Rappahannock News - - NATURE -

Carol Heiser, habi­tat ed­u­ca­tion co­or­di­na­tor at the Vir­ginia Depart­ment of Game and In­land Fish­eries, re­cently sent me an email about a new short video pro­duced by the depart­ment, “How To Add a Frog Pond to Your Land­scape.”

In watch­ing the video, I was sur­prised and re­ally happy to see Lou Verner, a re­tired “watch­able wildlife” bi­ol­o­gist at VDGIF, fea­tured along with Carol. Lou was also a mem­ber of the Mas­ter Nat­u­ral­ist Statewide Steer­ing Com­mit­tee for the Vir­ginia Mas­ter Nat­u­ral­ist Pro­gram. I met him when I was do­ing a lot of con­ser­va­tion work, in­clud­ing help­ing to form our lo­cal VMN chap­ter, Old Rag Mas­ter Nat­u­ral­ists.

Lou has al­ways been a great guy to talk with about pretty much any­thing hav­ing to do with bi­ol­ogy and ecol­ogy, and I still con­tact him when I have a thorny ques­tion about ei­ther. What I didn’t know is that he has made great frog ponds down at his place in King & Queen County. In about six and a half min­utes, he and Carol cover the ba­sics of mak­ing one of these, whether start­ing with a small, molded plas­tic liner or us­ing flex­i­ble lin­ers to cre­ate your own de­sign. They also go over what to plant to keep the pond healthy and at­tract the in­sects frogs prey on. As noted in the video, you don’t need to add frogs — if you build it, they will come.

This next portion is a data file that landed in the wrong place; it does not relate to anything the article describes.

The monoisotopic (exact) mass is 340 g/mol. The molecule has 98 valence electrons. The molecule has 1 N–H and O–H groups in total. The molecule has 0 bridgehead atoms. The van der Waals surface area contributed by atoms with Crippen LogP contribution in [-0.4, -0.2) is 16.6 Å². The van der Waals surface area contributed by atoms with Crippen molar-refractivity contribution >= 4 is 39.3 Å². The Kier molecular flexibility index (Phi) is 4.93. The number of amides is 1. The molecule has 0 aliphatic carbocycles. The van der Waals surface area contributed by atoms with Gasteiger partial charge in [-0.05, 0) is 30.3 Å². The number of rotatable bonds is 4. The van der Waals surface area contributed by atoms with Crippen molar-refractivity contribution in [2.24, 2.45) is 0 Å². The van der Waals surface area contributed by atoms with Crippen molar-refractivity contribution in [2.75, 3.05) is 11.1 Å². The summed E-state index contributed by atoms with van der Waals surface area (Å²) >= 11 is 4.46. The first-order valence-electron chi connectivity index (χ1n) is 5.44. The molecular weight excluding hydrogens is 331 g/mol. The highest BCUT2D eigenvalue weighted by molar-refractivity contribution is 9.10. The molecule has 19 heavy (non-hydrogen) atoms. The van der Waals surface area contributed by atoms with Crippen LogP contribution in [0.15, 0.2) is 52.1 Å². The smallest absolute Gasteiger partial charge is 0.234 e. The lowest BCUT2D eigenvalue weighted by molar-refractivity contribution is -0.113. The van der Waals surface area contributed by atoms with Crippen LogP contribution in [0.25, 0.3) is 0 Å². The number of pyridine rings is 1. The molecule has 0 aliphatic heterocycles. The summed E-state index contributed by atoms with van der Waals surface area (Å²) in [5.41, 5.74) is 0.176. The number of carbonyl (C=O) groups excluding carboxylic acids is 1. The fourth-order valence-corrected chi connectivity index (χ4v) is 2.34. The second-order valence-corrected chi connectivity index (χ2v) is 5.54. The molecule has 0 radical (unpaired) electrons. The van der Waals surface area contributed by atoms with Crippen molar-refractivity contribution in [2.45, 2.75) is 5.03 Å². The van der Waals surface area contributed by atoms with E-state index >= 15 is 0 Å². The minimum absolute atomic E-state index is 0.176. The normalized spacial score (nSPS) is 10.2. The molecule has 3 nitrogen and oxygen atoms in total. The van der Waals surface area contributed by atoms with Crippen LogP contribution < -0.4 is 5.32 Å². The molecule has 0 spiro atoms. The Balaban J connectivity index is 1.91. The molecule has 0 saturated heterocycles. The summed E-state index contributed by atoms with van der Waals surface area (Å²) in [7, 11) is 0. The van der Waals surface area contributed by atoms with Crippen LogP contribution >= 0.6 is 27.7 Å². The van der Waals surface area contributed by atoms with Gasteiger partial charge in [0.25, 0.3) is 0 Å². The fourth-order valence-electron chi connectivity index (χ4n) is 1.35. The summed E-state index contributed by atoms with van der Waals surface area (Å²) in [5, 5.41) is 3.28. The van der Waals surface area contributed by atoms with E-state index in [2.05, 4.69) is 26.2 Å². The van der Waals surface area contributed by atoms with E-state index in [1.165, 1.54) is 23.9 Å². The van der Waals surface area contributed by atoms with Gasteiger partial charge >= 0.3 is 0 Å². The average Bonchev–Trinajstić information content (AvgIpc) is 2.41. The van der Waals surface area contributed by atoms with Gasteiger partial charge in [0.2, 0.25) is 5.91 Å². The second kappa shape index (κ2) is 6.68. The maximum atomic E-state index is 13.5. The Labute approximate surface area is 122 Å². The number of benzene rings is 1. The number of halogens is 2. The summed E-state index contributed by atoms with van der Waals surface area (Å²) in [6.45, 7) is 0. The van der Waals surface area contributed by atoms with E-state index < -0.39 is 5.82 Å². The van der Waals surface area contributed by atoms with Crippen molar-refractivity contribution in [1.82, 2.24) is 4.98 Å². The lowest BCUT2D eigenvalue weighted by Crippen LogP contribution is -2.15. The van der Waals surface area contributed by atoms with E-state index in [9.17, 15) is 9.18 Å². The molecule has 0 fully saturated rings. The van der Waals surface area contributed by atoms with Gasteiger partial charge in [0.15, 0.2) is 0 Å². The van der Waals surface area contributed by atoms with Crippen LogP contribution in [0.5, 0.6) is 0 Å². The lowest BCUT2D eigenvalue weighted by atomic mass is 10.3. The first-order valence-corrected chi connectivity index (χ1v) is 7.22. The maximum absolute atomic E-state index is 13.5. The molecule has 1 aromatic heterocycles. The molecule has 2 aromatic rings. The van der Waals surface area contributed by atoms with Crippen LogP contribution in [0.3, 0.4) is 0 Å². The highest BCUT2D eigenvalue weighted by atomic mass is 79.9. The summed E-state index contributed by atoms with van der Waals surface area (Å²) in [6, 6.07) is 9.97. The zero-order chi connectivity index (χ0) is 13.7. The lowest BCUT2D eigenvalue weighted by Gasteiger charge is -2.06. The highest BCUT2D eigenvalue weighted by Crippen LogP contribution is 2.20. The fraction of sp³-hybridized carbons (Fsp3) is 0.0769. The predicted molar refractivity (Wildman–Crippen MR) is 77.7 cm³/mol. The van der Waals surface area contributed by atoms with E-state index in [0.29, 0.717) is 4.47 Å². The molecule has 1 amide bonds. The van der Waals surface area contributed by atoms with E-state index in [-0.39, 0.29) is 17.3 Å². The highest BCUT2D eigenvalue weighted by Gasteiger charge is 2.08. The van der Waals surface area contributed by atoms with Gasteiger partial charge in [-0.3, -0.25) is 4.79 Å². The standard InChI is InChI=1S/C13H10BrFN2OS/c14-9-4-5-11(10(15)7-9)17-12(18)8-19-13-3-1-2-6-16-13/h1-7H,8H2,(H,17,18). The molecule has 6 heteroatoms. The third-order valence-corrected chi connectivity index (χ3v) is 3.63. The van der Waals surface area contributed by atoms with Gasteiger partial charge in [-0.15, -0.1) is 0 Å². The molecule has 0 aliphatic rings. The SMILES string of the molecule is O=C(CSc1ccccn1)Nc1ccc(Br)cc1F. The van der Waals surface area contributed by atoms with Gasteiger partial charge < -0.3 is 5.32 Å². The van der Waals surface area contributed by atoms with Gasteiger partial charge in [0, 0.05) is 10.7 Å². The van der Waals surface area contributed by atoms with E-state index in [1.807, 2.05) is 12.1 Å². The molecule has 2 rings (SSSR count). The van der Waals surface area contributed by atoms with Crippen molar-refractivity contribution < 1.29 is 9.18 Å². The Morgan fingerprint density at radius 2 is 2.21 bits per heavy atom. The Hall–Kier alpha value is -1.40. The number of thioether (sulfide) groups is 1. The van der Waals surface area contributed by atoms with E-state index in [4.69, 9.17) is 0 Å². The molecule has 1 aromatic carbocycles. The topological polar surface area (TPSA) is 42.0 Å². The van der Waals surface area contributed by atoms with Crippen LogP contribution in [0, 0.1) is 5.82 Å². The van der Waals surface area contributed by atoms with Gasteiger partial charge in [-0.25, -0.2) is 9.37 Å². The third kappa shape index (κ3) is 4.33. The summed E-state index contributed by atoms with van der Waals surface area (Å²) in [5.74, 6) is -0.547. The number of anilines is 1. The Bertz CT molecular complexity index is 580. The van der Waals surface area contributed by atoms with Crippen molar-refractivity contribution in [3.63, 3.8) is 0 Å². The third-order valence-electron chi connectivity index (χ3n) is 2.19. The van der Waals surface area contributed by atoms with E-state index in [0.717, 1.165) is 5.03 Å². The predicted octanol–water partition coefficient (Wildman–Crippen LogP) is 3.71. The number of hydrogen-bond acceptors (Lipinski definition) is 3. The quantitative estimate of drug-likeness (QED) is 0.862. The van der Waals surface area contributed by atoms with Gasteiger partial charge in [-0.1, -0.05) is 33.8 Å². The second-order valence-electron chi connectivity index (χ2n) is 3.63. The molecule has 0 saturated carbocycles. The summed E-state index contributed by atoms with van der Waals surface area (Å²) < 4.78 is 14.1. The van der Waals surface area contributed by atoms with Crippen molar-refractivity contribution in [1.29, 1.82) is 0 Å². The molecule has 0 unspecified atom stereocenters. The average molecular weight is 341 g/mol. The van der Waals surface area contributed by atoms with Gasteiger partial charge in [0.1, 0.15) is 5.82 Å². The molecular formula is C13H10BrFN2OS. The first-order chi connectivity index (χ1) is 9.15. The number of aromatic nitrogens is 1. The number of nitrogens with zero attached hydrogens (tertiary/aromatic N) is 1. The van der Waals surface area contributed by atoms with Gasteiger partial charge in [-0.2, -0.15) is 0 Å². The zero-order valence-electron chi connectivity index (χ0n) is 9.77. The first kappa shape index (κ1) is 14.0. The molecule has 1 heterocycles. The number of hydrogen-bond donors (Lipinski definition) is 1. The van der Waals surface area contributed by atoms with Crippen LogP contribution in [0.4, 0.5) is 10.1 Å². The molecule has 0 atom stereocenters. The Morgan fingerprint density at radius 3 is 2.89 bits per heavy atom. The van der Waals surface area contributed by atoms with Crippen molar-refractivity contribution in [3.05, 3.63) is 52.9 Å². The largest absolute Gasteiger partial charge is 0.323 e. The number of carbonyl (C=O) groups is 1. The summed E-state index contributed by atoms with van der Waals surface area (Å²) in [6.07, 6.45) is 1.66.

Carol sug­gests ac­cess­ing the video from the depart­ment’s Face­book page (face­, where view­ers can post com­ments. The video is also avail­able from the depart­ment’s “Vir­ginia is for Frogs” web page (, which has a lot of other great info about our lo­cal anu­rans as well.

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